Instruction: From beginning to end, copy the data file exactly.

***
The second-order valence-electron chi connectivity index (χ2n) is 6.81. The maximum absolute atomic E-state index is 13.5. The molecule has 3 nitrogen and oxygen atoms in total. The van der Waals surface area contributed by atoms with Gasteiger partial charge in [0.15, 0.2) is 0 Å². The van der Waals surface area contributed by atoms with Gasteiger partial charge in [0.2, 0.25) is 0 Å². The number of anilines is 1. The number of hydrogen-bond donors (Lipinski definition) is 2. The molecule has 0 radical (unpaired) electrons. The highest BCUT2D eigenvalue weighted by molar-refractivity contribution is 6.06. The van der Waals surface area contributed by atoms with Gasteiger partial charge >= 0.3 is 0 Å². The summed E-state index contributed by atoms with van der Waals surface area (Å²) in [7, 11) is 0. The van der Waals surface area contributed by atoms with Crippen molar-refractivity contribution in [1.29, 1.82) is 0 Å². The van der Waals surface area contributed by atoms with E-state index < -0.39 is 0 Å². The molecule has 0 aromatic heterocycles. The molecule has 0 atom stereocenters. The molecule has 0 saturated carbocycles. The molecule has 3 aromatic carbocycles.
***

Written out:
The second-order valence-electron chi connectivity index (χ2n) is 6.81. The maximum absolute atomic E-state index is 13.5. The molecule has 3 nitrogen and oxygen atoms in total. The van der Waals surface area contributed by atoms with Gasteiger partial charge in [0.15, 0.2) is 0 Å². The van der Waals surface area contributed by atoms with Gasteiger partial charge in [0.2, 0.25) is 0 Å². The number of anilines is 1. The number of hydrogen-bond donors (Lipinski definition) is 2. The molecule has 0 radical (unpaired) electrons. The highest BCUT2D eigenvalue weighted by molar-refractivity contribution is 6.06. The van der Waals surface area contributed by atoms with Gasteiger partial charge >= 0.3 is 0 Å². The summed E-state index contributed by atoms with van der Waals surface area (Å²) in [7, 11) is 0. The van der Waals surface area contributed by atoms with Crippen molar-refractivity contribution in [1.29, 1.82) is 0 Å². The van der Waals surface area contributed by atoms with E-state index < -0.39 is 0 Å². The molecule has 0 aromatic heterocycles. The molecule has 0 atom stereocenters. The molecule has 0 saturated carbocycles. The molecule has 3 aromatic carbocycles.